I shared this on social media this morning and thought that some might find it helpful here:
A small rant on “copying”:
There are a few individuals out there who continue to promote this idea that SOME observational representationalist painting or drawing efforts are an exercise in mindless or thoughtless “copying of nature”. Fortunately, these claims, often are not only childish in the contemporary contexts in which they are presented—in terms of delusion—they are on par with the idea of a homunculus (a little inner self that is “driving” the human machine.)
While we can indeed skillfully create a stimulus with the careful application and arrangement of colorants on a surface that successfully elicits an effective perceptual experience that can even be mistaken for a perception of nature at times—we are incapable of the mindless, utilitarian tasks alleged by some.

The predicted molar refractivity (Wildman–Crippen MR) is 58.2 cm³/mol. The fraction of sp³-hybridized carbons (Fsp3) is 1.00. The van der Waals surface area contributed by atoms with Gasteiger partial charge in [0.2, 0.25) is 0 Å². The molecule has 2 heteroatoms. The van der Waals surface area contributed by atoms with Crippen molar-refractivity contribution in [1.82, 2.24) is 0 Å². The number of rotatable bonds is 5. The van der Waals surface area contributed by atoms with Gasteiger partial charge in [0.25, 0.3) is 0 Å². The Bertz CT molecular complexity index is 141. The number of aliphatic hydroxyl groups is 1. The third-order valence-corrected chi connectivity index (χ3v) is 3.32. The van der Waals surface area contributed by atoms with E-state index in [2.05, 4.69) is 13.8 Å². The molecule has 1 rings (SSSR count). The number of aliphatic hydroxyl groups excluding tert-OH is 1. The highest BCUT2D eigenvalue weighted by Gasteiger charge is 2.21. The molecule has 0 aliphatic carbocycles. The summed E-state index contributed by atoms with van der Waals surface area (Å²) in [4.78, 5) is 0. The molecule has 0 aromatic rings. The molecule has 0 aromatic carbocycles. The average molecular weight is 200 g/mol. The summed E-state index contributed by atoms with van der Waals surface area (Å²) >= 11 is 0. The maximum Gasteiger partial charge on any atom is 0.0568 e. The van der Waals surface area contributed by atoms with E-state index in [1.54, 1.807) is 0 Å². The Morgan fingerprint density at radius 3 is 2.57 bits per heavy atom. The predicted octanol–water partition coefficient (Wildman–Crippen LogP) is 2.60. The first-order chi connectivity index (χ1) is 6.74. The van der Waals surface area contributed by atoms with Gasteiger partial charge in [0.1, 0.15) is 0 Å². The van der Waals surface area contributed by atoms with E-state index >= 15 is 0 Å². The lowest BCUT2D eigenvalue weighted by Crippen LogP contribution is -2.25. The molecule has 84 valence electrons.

We have no direct perceptual access to the physical world. For even the most mundane visually guided task, there is no veridical perceptual intake any more than there is a static mechanical output for use in a utilitarian “copying of nature.” So no matter to what degree a target percept surrogate and the source percept elicit the same perceptual experience—all deliberate mark-making artists utilize the same perceptual, cognitive and motor resources to participate in the activity. There is just as much “human” contribution in the generation of a high-definition observationalist endeavor as there is within the most celebrated abstract expressionism.
Please get over it. There are far more effective ways to feel better about what is on your easel than throwing out fallacies to disparage the work that stands in contrast to yours.